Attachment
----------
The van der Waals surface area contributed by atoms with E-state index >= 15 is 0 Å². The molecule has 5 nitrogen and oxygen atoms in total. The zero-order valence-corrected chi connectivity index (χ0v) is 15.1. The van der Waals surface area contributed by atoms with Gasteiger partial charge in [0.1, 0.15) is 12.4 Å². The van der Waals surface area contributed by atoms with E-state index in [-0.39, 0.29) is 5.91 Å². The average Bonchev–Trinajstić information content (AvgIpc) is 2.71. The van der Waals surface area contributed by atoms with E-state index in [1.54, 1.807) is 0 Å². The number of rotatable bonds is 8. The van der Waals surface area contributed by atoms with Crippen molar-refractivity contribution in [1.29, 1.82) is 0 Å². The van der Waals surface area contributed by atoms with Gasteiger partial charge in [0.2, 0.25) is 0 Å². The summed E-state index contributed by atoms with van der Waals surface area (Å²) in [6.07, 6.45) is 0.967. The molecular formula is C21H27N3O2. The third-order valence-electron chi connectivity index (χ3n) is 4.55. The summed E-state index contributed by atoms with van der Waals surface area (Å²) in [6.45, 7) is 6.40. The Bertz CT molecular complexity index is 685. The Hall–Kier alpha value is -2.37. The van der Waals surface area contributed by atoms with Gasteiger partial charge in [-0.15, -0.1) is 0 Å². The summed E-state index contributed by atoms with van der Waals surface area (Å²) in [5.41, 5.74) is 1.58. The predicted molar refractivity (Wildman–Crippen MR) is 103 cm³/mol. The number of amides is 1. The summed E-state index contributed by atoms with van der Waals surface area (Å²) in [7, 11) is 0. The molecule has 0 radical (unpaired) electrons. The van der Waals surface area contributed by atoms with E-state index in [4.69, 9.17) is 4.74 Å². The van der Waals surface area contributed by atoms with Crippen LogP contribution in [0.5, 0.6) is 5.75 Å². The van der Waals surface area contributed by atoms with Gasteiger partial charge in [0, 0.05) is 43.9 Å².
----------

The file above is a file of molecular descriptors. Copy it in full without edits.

The van der Waals surface area contributed by atoms with E-state index >= 15 is 0 Å². The molecule has 5 nitrogen and oxygen atoms in total. The zero-order valence-corrected chi connectivity index (χ0v) is 15.1. The van der Waals surface area contributed by atoms with Gasteiger partial charge in [0.1, 0.15) is 12.4 Å². The van der Waals surface area contributed by atoms with E-state index in [-0.39, 0.29) is 5.91 Å². The average Bonchev–Trinajstić information content (AvgIpc) is 2.71. The van der Waals surface area contributed by atoms with E-state index in [1.54, 1.807) is 0 Å². The number of rotatable bonds is 8. The van der Waals surface area contributed by atoms with Crippen molar-refractivity contribution in [1.29, 1.82) is 0 Å². The van der Waals surface area contributed by atoms with Gasteiger partial charge in [0.2, 0.25) is 0 Å². The summed E-state index contributed by atoms with van der Waals surface area (Å²) in [6.07, 6.45) is 0.967. The molecular formula is C21H27N3O2. The third-order valence-electron chi connectivity index (χ3n) is 4.55. The summed E-state index contributed by atoms with van der Waals surface area (Å²) in [6.45, 7) is 6.40. The Bertz CT molecular complexity index is 685. The Hall–Kier alpha value is -2.37. The van der Waals surface area contributed by atoms with Gasteiger partial charge in [-0.15, -0.1) is 0 Å². The summed E-state index contributed by atoms with van der Waals surface area (Å²) in [5.41, 5.74) is 1.58. The predicted molar refractivity (Wildman–Crippen MR) is 103 cm³/mol. The number of amides is 1. The summed E-state index contributed by atoms with van der Waals surface area (Å²) in [7, 11) is 0. The molecule has 0 radical (unpaired) electrons. The van der Waals surface area contributed by atoms with E-state index in [4.69, 9.17) is 4.74 Å². The van der Waals surface area contributed by atoms with Crippen LogP contribution in [0.5, 0.6) is 5.75 Å². The van der Waals surface area contributed by atoms with Gasteiger partial charge in [0, 0.05) is 43.9 Å².